2)  Diesel inboard motor – ranges from 25 to 715 HP; does not produce carbon monoxide gas; inexpensive to run with a life span of approximately 40 years; available brands for purchase include Yanmar, Cummins, Mercruiser, Westerbeke, and Volvo Penta.

3)  Gasoline inboard motor – ranges from 90 to 1,000 HP; quiet with low maintenance required; has minimal running cost; available brands for purchase include Marine Power, Mercury Racing, and Indmar.

4)  Jet Boat & Propulsion engines – water powered with no propeller; not able to steer when power is not applied; cannot be operated in shallow water; available brands for sale include Honda, Yamaha, Mercury, and Mercruiser.

5)  Stern Drive – (also known as inboard/outboard) the engine remains inside the boat while the propulsion drive is located outside; easy to steer in forward or reverse; low maintenance; available brands include Mercruiser, Ilmor, and Volvo Penta.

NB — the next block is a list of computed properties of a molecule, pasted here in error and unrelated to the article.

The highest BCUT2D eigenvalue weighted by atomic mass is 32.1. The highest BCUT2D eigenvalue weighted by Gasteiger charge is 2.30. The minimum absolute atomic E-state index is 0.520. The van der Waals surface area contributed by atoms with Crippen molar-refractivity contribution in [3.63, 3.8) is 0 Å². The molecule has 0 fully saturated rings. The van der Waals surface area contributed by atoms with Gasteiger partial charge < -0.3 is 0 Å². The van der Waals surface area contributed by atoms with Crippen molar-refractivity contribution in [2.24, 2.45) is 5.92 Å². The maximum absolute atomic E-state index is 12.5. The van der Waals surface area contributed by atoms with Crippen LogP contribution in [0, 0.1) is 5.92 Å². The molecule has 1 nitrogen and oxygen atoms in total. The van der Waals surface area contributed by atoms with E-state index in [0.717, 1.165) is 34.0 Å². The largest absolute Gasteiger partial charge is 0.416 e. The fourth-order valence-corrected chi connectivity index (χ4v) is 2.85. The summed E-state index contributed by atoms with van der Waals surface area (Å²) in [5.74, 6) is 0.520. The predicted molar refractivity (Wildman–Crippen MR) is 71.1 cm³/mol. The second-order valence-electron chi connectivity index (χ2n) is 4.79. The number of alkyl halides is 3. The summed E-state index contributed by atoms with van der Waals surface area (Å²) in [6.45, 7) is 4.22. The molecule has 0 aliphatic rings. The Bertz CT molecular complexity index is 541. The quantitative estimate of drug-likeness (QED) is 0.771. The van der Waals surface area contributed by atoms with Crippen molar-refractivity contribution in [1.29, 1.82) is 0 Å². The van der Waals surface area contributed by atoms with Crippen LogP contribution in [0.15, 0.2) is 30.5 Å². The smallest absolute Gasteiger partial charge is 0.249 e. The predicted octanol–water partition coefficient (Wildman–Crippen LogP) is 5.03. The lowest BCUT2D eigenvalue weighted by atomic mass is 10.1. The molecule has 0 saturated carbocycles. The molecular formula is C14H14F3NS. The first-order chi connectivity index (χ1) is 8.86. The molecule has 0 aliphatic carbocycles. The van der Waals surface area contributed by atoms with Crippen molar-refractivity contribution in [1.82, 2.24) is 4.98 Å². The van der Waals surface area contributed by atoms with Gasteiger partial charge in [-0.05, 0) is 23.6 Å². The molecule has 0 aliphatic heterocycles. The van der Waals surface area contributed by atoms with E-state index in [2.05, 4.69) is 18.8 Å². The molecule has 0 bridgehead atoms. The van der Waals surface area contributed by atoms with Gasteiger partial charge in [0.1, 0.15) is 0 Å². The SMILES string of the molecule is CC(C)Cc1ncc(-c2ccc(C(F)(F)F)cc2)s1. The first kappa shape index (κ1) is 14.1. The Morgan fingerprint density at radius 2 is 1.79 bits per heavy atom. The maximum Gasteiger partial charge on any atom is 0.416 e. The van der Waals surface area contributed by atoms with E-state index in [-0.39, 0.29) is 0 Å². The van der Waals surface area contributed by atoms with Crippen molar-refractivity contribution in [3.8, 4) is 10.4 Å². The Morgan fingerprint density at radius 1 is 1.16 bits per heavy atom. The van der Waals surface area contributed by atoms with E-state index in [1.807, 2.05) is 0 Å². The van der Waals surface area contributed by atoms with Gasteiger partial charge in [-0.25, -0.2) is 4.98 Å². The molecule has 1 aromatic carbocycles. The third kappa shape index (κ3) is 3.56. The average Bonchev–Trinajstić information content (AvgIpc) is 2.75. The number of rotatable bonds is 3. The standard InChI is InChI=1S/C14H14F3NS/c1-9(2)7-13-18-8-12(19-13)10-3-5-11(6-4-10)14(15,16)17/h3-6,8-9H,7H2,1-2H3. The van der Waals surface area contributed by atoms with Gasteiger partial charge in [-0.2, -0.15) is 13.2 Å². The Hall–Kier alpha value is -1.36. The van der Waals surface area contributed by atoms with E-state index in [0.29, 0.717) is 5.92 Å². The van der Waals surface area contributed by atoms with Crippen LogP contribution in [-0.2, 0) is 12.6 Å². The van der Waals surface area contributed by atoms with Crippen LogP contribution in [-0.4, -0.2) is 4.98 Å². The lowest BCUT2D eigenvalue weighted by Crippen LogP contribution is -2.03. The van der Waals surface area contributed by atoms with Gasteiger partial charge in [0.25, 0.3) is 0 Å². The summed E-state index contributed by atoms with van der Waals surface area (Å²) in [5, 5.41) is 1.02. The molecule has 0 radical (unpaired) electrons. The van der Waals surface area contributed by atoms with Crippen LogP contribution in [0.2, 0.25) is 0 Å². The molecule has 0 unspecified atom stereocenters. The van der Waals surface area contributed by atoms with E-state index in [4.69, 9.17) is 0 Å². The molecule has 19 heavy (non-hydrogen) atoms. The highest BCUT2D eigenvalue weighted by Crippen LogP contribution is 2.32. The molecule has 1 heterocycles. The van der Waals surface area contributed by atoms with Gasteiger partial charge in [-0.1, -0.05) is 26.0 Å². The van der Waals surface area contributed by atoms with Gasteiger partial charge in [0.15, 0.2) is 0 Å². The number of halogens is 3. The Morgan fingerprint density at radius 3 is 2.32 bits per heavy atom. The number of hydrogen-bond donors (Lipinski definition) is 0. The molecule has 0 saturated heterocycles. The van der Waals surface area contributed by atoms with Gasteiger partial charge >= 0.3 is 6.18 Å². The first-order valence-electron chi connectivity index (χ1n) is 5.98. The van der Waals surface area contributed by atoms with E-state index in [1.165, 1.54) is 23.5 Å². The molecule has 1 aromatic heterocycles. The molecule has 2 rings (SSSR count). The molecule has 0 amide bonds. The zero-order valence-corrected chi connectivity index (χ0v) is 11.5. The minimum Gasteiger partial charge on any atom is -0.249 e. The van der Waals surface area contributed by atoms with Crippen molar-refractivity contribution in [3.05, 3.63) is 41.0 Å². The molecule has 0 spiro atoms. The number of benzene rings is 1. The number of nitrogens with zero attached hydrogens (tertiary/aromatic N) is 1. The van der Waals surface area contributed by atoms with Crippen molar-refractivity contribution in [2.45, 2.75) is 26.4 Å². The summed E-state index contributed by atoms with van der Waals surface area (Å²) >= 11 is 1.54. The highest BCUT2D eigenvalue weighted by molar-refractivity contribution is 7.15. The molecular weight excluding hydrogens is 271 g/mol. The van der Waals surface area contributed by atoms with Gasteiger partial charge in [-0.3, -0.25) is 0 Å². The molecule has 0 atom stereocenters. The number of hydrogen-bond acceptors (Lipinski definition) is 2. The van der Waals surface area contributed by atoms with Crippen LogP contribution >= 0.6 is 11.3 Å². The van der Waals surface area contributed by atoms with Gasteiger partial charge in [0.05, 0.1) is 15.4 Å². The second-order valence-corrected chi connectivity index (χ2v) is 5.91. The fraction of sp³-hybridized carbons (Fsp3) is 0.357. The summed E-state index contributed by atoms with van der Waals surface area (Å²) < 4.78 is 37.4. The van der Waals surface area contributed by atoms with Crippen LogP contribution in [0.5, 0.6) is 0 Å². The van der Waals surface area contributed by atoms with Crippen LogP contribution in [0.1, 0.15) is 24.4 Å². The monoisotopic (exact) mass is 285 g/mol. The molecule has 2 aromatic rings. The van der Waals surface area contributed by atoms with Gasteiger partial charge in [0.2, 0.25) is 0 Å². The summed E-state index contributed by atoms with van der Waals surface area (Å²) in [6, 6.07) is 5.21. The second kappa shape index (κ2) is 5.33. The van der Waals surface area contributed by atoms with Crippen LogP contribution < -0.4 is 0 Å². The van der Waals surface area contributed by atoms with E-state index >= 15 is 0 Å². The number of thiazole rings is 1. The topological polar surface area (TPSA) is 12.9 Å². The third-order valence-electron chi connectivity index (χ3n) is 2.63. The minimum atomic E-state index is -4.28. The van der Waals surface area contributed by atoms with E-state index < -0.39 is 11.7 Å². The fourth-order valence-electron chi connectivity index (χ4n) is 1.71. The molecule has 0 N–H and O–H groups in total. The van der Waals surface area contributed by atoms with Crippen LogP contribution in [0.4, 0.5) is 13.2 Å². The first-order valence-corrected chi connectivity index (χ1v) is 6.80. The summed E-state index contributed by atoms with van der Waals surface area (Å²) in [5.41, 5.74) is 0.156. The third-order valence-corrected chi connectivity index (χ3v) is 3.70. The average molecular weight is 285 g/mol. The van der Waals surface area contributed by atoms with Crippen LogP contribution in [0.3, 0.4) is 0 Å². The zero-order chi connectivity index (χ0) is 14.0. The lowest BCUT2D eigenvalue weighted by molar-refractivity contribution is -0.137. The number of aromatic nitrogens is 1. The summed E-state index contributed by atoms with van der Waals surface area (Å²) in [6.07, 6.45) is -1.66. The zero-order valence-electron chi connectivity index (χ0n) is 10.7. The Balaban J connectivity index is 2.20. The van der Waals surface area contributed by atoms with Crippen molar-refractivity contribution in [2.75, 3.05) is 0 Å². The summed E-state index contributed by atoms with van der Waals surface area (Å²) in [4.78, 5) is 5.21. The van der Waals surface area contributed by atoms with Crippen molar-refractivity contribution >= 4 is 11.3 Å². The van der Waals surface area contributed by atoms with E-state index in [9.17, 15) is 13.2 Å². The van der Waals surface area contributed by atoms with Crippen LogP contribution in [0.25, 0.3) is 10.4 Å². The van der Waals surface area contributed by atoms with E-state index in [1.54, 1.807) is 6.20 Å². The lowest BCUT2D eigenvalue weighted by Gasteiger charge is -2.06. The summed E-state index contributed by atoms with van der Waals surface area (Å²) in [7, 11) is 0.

The appropriate engine for your boat should be determined in part by the size and weight of your boat, which includes fuel capacity, the number of passengers to be carried, along with the weight of any gear stored onboard.  According to Discover Boating, when determining your required horsepower, “a good rule of thumb is to come as close as possible to the maximum horsepower that your boat is rated for.”

The last choice to make before you go find a boat engine involves the fuel delivery systems.  According to Discover Boating, marine fuel systems consist of three types:

1)  Direct Fuel Injection – provides great fuel economy; has low emissions with smooth idling

2)  Electronic Fuel Injection – allows for great fuel economy; low emissions, plus quick throttle response and power